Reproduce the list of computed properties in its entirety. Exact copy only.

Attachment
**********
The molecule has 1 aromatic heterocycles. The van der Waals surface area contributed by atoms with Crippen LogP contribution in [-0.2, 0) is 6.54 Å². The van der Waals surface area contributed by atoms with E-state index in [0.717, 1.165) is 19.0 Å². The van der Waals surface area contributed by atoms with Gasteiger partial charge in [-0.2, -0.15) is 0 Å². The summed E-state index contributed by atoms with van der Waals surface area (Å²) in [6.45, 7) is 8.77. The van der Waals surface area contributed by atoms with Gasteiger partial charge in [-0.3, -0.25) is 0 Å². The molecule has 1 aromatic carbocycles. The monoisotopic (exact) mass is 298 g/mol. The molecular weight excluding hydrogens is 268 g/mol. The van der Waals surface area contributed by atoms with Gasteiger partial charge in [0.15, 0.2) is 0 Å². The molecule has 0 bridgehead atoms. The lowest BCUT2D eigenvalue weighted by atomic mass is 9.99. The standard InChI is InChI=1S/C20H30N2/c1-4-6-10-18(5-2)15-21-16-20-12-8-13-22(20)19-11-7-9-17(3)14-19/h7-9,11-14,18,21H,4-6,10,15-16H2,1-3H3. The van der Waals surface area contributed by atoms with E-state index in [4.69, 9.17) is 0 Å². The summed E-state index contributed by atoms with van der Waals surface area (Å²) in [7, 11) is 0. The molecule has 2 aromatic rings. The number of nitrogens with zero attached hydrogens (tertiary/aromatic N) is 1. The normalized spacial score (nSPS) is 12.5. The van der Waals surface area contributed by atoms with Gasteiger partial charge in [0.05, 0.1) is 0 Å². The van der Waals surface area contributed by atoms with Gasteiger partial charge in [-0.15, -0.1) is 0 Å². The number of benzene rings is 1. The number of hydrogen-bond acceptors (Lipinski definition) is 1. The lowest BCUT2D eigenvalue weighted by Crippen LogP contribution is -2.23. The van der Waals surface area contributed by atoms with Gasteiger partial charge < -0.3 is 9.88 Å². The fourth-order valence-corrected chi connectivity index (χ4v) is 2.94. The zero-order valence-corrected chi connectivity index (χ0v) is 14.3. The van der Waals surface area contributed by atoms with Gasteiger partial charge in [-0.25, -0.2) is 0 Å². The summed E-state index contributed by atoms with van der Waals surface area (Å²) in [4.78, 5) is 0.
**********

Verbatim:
The molecule has 1 aromatic heterocycles. The van der Waals surface area contributed by atoms with Crippen LogP contribution in [-0.2, 0) is 6.54 Å². The van der Waals surface area contributed by atoms with E-state index in [0.717, 1.165) is 19.0 Å². The van der Waals surface area contributed by atoms with Gasteiger partial charge in [-0.2, -0.15) is 0 Å². The summed E-state index contributed by atoms with van der Waals surface area (Å²) in [6.45, 7) is 8.77. The van der Waals surface area contributed by atoms with Gasteiger partial charge in [-0.3, -0.25) is 0 Å². The molecule has 1 aromatic carbocycles. The monoisotopic (exact) mass is 298 g/mol. The molecular weight excluding hydrogens is 268 g/mol. The van der Waals surface area contributed by atoms with Gasteiger partial charge in [0.15, 0.2) is 0 Å². The molecule has 0 bridgehead atoms. The lowest BCUT2D eigenvalue weighted by atomic mass is 9.99. The standard InChI is InChI=1S/C20H30N2/c1-4-6-10-18(5-2)15-21-16-20-12-8-13-22(20)19-11-7-9-17(3)14-19/h7-9,11-14,18,21H,4-6,10,15-16H2,1-3H3. The van der Waals surface area contributed by atoms with E-state index in [4.69, 9.17) is 0 Å². The summed E-state index contributed by atoms with van der Waals surface area (Å²) in [7, 11) is 0. The molecule has 2 aromatic rings. The number of nitrogens with zero attached hydrogens (tertiary/aromatic N) is 1. The normalized spacial score (nSPS) is 12.5. The van der Waals surface area contributed by atoms with Gasteiger partial charge in [0.05, 0.1) is 0 Å². The van der Waals surface area contributed by atoms with Gasteiger partial charge in [-0.15, -0.1) is 0 Å². The number of benzene rings is 1. The number of hydrogen-bond acceptors (Lipinski definition) is 1. The lowest BCUT2D eigenvalue weighted by Crippen LogP contribution is -2.23. The van der Waals surface area contributed by atoms with Gasteiger partial charge < -0.3 is 9.88 Å². The fourth-order valence-corrected chi connectivity index (χ4v) is 2.94. The zero-order valence-corrected chi connectivity index (χ0v) is 14.3. The van der Waals surface area contributed by atoms with Gasteiger partial charge in [-0.25, -0.2) is 0 Å². The summed E-state index contributed by atoms with van der Waals surface area (Å²) in [4.78, 5) is 0.